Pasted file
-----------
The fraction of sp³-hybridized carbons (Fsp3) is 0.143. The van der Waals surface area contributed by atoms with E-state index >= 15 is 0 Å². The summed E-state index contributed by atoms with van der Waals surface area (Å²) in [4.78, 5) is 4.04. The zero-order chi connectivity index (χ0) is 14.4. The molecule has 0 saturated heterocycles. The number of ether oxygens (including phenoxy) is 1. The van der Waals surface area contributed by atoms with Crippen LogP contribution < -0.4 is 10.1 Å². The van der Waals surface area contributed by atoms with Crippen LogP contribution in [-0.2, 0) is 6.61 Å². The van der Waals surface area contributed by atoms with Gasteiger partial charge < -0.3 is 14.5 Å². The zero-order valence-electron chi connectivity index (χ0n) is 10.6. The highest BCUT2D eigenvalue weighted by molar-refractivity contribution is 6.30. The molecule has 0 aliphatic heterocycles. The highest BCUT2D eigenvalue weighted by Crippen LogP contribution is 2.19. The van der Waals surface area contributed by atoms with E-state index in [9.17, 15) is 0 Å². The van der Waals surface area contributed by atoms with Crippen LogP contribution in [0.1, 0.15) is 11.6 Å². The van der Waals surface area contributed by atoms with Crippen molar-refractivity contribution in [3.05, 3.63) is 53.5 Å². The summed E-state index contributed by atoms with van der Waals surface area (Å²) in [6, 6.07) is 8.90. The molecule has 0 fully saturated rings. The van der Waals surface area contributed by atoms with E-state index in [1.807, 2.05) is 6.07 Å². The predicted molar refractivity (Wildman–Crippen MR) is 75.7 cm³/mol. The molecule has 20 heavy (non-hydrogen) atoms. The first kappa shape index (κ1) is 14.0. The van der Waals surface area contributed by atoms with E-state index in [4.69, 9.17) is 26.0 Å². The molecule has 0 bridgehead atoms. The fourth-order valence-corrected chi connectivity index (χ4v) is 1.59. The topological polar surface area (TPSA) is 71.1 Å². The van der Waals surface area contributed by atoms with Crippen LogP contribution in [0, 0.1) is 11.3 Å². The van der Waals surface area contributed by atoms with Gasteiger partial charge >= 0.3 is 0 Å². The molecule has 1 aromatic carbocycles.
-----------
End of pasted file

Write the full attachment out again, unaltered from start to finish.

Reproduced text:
The fraction of sp³-hybridized carbons (Fsp3) is 0.143. The van der Waals surface area contributed by atoms with E-state index >= 15 is 0 Å². The summed E-state index contributed by atoms with van der Waals surface area (Å²) in [4.78, 5) is 4.04. The zero-order chi connectivity index (χ0) is 14.4. The molecule has 0 saturated heterocycles. The number of ether oxygens (including phenoxy) is 1. The van der Waals surface area contributed by atoms with Crippen LogP contribution < -0.4 is 10.1 Å². The van der Waals surface area contributed by atoms with Crippen LogP contribution in [-0.2, 0) is 6.61 Å². The van der Waals surface area contributed by atoms with Gasteiger partial charge < -0.3 is 14.5 Å². The zero-order valence-electron chi connectivity index (χ0n) is 10.6. The highest BCUT2D eigenvalue weighted by molar-refractivity contribution is 6.30. The molecule has 0 aliphatic heterocycles. The highest BCUT2D eigenvalue weighted by Crippen LogP contribution is 2.19. The van der Waals surface area contributed by atoms with E-state index in [9.17, 15) is 0 Å². The van der Waals surface area contributed by atoms with Crippen LogP contribution in [0.1, 0.15) is 11.6 Å². The van der Waals surface area contributed by atoms with Crippen molar-refractivity contribution in [3.05, 3.63) is 53.5 Å². The summed E-state index contributed by atoms with van der Waals surface area (Å²) in [6, 6.07) is 8.90. The molecule has 0 fully saturated rings. The van der Waals surface area contributed by atoms with E-state index in [1.807, 2.05) is 6.07 Å². The predicted molar refractivity (Wildman–Crippen MR) is 75.7 cm³/mol. The molecule has 20 heavy (non-hydrogen) atoms. The first kappa shape index (κ1) is 14.0. The van der Waals surface area contributed by atoms with E-state index in [4.69, 9.17) is 26.0 Å². The molecule has 0 bridgehead atoms. The fourth-order valence-corrected chi connectivity index (χ4v) is 1.59. The topological polar surface area (TPSA) is 71.1 Å². The van der Waals surface area contributed by atoms with Crippen LogP contribution in [0, 0.1) is 11.3 Å². The van der Waals surface area contributed by atoms with Gasteiger partial charge >= 0.3 is 0 Å². The molecule has 1 aromatic carbocycles.